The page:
George McGovern: Touchstone of Liberalism

From The Nation:

John Nichols
on October 21, 2012

For the better part of his American century, George McGovern was America’s most prominent advocate for peace with the world and justice at home,a progressive internationalist and prairie populist—from the cold war era when he grabbed a South Dakota congressional seat from Dwight Eisenhower’s Republicans, to the Obama era when he prodded a young president from his own Democratic Party to bring the troops home from Afghanistan.

McGovern, who has died at the age of 90, was an uncommonly human and humane national figure. It was that aspect of the man that made his 1972 presidential campaign as the most progressive nominee ever selected by the Democratic Party less of a political endeavor than a popular crusade.

As with all crusades, the measure of defeat or victory comes not in the moment but on the arc of history that assesses the value of the vision and determines whether it will remain vibrant for generations to come.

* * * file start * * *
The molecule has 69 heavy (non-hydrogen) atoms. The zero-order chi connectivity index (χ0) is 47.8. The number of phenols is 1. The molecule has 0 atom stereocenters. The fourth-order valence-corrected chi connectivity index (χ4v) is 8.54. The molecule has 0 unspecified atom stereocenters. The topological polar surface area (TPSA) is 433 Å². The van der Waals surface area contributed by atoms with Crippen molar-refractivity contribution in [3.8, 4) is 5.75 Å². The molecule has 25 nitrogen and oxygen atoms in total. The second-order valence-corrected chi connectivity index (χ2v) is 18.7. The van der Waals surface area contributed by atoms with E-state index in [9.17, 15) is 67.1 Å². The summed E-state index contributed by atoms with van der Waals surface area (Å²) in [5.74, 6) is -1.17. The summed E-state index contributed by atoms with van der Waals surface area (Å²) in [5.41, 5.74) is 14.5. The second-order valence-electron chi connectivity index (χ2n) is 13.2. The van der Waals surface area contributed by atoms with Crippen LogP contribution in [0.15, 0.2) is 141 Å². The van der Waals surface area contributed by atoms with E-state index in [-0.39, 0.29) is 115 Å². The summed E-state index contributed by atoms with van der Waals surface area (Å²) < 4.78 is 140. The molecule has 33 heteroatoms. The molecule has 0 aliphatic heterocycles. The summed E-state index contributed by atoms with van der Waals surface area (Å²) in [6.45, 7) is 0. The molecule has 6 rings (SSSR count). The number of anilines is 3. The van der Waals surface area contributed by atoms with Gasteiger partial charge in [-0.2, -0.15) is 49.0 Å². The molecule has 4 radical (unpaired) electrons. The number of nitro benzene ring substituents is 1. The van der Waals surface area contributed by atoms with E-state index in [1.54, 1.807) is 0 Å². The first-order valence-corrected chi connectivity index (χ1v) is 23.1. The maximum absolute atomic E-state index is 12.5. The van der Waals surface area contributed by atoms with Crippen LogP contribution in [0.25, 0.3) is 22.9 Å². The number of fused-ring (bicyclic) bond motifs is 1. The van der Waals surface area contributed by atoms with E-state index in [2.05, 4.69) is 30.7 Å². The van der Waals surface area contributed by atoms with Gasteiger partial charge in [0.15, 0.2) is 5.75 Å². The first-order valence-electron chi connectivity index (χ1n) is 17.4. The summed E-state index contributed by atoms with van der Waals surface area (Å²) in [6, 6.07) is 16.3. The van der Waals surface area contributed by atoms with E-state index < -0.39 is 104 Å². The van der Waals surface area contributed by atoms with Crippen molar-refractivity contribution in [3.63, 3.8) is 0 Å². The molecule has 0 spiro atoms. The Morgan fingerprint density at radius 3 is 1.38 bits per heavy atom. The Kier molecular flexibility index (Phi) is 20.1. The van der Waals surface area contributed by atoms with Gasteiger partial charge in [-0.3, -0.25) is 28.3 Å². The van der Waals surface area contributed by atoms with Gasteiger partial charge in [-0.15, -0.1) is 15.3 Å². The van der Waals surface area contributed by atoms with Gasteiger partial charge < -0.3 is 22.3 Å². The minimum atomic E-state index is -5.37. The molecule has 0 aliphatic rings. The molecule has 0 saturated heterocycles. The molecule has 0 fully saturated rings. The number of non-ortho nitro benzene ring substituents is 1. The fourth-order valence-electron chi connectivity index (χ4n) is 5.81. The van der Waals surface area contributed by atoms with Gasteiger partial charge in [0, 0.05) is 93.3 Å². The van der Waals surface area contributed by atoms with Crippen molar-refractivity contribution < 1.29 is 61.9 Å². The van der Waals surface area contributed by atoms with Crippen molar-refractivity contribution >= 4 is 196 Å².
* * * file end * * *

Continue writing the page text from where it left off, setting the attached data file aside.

McGovern had that perspective, impishly recalling the people who stopped him in airports and on the street after the man who won in 1972, Richard Nixon, resigned in the Watergate disgrace of 1974. They all said they had backed the Democrat two years earlier. “If they actually had,” McGovern joked, “I would have been the one with the landslide.”

McGovern mounted his 1972 run as established champion of liberal causes who had served in the House and Senate before he carried the banner of his friend Robert F. Kennedy’s candidacy into the traumatic 1968 Democratic National Convention. And McGovern followed his 1972 defeat with another forty years campaigning as the elder statesman of an American left for which his name became a touchstone—even as right-wingers made “McGovernism” the name for the politics they most feared.

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